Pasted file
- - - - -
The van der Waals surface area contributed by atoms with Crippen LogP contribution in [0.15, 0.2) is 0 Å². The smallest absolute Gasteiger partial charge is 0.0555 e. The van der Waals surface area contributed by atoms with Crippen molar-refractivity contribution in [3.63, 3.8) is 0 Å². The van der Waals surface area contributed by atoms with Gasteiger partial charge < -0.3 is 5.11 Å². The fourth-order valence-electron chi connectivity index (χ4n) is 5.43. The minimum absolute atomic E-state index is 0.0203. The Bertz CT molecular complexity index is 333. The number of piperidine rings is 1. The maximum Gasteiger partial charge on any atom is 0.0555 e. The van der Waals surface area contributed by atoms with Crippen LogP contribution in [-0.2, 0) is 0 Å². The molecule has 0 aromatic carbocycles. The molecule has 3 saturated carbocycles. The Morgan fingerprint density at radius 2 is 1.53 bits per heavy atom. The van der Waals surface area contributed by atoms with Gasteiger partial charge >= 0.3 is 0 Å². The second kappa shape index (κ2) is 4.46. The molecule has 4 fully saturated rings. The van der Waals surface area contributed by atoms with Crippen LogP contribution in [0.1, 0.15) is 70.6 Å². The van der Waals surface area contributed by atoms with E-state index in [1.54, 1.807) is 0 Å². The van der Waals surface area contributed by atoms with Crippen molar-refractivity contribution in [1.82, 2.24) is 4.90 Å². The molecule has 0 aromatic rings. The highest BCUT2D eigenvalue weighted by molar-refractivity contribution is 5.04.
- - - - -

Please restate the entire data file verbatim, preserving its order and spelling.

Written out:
The van der Waals surface area contributed by atoms with Crippen LogP contribution in [0.15, 0.2) is 0 Å². The smallest absolute Gasteiger partial charge is 0.0555 e. The van der Waals surface area contributed by atoms with Crippen molar-refractivity contribution in [3.63, 3.8) is 0 Å². The van der Waals surface area contributed by atoms with Gasteiger partial charge < -0.3 is 5.11 Å². The fourth-order valence-electron chi connectivity index (χ4n) is 5.43. The minimum absolute atomic E-state index is 0.0203. The Bertz CT molecular complexity index is 333. The number of piperidine rings is 1. The maximum Gasteiger partial charge on any atom is 0.0555 e. The van der Waals surface area contributed by atoms with Crippen LogP contribution in [-0.2, 0) is 0 Å². The molecule has 0 aromatic carbocycles. The molecule has 3 saturated carbocycles. The Morgan fingerprint density at radius 2 is 1.53 bits per heavy atom. The van der Waals surface area contributed by atoms with Gasteiger partial charge >= 0.3 is 0 Å². The second kappa shape index (κ2) is 4.46. The molecule has 4 fully saturated rings. The van der Waals surface area contributed by atoms with Crippen LogP contribution in [0.1, 0.15) is 70.6 Å². The van der Waals surface area contributed by atoms with E-state index in [1.54, 1.807) is 0 Å². The van der Waals surface area contributed by atoms with Crippen molar-refractivity contribution in [1.82, 2.24) is 4.90 Å². The molecule has 0 aromatic rings. The highest BCUT2D eigenvalue weighted by molar-refractivity contribution is 5.04.